A Columbia Journalism Review writer blasted NBC News’ Chuck Todd for “basic misunderstanding of the requirements of his job” this week after the me-first host emphasized the entertainment aspect of Peacock Network political coverage.
Popula founder Maria Bustillos penned the scathing takedown for the prestigious CJR, which examined Todd’s recent performances during the Robert Mueller hearings and NBC’s Democratic primary debate.
“Chuck Todd managed to demonstrate, with uncharacteristic brevity, his basic misunderstanding of the requirements of his job,” Bustillos wrote in the article that was published Wednesday.
Chuck Todd managed to demonstrate, with uncharacteristic brevity, his basic misunderstanding of the requirements of his job."
The CJR piece then focused on a tweet Todd sent during Mueller’s testimony.
“On substance, Democrats got what they wanted: that Mueller didn't charge Pres. Trump because of the OLC guidance, that he could be indicted after he leaves office, among other things. But on optics, this was a disaster,” Todd wrote.
Todd was referring to a response Mueller gave to House Judiciary Committee member Ted Lieu, D-Calif., in which Mueller appeared to indicate that the Justice Department Office of Legal Counsel’s long-held position against charging a president while they are in office held him back from charging Trump with obstruction of justice. However, Mueller corrected himself in his opening statement to the House Intelligence Committee, saying that his statement to Lieu was "not the correct way to say it. As we say in the report and as I said at the opening, we did not reach a determination as to whether the President committed a crime."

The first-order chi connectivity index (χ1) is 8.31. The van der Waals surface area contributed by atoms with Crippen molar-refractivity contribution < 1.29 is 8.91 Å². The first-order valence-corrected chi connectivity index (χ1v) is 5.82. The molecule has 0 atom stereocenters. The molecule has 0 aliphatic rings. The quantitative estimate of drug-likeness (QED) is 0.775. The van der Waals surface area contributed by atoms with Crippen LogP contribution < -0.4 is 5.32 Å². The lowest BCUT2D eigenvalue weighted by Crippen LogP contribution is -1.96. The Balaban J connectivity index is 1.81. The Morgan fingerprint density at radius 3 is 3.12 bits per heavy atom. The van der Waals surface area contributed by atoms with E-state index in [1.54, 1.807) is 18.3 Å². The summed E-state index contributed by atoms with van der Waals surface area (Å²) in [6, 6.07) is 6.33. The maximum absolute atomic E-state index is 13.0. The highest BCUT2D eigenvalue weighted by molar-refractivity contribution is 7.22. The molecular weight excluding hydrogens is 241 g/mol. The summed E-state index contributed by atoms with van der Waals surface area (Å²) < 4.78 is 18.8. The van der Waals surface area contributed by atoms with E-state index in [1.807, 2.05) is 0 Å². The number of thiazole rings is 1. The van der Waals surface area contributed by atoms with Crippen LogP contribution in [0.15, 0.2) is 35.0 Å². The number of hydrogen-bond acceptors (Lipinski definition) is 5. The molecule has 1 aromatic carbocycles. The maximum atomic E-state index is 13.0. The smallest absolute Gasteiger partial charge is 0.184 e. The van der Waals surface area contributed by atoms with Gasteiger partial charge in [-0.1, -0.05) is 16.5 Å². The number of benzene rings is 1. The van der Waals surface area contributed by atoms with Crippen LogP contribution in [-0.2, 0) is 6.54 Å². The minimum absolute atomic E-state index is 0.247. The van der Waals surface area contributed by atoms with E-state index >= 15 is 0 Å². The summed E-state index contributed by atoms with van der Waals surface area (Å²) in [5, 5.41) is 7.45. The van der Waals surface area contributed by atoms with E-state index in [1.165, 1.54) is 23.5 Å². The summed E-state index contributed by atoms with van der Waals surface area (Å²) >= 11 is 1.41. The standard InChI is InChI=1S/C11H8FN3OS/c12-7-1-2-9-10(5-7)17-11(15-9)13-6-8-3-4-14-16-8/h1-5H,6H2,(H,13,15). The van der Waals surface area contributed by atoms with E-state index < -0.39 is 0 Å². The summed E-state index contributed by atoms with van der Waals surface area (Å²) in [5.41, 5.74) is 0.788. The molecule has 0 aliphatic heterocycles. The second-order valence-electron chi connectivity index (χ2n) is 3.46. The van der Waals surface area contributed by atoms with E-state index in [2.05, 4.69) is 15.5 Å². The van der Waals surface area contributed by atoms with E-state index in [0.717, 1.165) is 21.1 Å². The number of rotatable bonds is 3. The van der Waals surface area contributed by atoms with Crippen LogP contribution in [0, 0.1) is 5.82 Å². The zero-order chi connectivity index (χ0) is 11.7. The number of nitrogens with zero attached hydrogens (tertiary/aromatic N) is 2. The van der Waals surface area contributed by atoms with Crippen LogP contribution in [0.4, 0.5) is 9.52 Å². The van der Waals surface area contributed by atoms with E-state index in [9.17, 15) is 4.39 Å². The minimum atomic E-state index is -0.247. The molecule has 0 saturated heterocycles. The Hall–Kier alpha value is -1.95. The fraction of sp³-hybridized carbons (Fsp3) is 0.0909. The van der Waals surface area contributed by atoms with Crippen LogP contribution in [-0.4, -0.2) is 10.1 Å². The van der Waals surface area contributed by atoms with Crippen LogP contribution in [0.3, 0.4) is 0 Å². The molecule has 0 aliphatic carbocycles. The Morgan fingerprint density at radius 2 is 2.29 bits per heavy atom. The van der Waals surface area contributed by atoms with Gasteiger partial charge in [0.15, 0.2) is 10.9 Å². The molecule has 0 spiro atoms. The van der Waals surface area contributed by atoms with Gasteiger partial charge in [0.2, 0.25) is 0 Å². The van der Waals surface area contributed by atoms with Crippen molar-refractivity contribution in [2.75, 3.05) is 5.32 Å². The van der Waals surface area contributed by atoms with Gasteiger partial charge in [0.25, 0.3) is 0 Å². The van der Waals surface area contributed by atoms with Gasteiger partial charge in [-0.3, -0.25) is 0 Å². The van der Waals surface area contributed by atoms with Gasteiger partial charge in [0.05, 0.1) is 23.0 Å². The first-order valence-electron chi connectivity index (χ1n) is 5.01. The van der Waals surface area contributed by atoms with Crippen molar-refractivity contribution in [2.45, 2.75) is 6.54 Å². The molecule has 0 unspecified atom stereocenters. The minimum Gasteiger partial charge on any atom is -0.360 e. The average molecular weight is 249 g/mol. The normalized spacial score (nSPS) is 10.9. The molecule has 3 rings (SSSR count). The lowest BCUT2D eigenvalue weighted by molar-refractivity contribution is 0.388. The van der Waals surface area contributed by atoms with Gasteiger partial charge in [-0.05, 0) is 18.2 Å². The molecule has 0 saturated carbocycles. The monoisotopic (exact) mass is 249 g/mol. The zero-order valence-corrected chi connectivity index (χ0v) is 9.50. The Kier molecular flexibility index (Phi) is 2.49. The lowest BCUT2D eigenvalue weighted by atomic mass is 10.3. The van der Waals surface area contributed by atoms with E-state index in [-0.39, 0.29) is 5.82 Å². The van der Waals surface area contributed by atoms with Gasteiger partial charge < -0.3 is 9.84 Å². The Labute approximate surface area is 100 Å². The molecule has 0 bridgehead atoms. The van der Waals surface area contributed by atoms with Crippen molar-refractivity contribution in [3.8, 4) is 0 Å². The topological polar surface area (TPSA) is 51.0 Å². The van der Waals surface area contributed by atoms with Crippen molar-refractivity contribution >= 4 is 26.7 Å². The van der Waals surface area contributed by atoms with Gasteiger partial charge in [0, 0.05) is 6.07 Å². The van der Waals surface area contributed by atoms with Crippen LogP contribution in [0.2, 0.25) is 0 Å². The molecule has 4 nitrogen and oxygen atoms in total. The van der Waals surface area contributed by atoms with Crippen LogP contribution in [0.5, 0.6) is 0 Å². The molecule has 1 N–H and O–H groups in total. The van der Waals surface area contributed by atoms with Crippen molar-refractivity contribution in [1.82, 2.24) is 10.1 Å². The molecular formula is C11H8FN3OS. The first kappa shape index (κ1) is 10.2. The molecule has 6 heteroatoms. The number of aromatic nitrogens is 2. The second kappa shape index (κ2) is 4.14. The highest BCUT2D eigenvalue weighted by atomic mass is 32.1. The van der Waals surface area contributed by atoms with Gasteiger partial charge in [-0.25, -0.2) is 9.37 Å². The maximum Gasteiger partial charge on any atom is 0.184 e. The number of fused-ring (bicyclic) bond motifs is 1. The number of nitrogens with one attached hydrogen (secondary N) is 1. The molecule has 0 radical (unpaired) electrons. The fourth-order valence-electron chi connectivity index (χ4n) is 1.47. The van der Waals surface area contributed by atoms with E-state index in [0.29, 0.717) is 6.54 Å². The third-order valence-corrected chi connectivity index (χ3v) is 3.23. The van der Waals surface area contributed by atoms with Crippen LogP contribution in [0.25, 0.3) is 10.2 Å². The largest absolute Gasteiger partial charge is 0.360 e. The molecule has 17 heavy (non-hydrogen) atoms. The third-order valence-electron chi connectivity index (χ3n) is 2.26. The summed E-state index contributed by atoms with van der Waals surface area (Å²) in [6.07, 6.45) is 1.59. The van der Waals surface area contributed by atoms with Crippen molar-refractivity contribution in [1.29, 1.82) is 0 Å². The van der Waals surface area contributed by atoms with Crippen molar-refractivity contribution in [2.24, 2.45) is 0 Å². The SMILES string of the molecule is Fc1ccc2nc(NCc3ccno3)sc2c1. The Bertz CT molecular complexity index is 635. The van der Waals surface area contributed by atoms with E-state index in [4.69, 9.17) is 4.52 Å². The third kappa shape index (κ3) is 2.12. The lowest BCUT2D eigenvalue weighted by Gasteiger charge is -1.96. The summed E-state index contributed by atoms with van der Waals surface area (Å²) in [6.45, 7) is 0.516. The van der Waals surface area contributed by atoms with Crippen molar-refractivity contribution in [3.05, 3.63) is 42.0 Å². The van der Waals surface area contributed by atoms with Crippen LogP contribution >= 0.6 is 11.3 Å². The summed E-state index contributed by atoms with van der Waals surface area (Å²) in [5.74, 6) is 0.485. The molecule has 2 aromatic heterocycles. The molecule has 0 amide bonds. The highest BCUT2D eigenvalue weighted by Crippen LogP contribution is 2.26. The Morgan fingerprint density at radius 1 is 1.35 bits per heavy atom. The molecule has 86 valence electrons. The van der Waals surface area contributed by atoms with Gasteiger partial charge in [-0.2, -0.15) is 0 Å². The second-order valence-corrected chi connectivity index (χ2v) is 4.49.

Bustillos – who has written for The New York Times, The New Yorker, Harper’s, and The Guardian -- noted that “Todd’s focus on the ‘entertainment’ aspect of politics coverage is often in evidence.”
The CJR aims to “be the intellectual leader in the rapidly changing world of journalism,” according to its website. It bills itself as “the most respected voice on press criticism.”
Last month, NBC’s two-day, technical-issue-plagued Democratic debate was panned by critics as frenzied and unorganized, with much of the blame being placed at the feet of Todd.
Todd’s performance was mocked by people on both sides of the aisle, with the “Meet the Press” host being widely condemned for expecting short answers to long questions.
“It featured moderators who were not up to the task in terms of setting direction for content and certainly not for managing the mob of candidates,” DePauw University professor and media critic Jeffrey McCall told Fox News in June.
Bustillos agreed and mocked Todd for talking constantly during the debate.
“For Chuck Todd all the political world’s a stage, and he’s the star.”
“He managed to talk more than all but three of the candidates, even as he demanded that they keep their own answers brief,” Bustillos wrote. “For Chuck Todd, all the political world’s a stage, and he’s the star.”
The CJR column then noted that “politics isn’t entertainment, it is not a performance to be critiqued” and reporting on “national politics is a public trust of solemn importance that affects hundreds of millions of people.”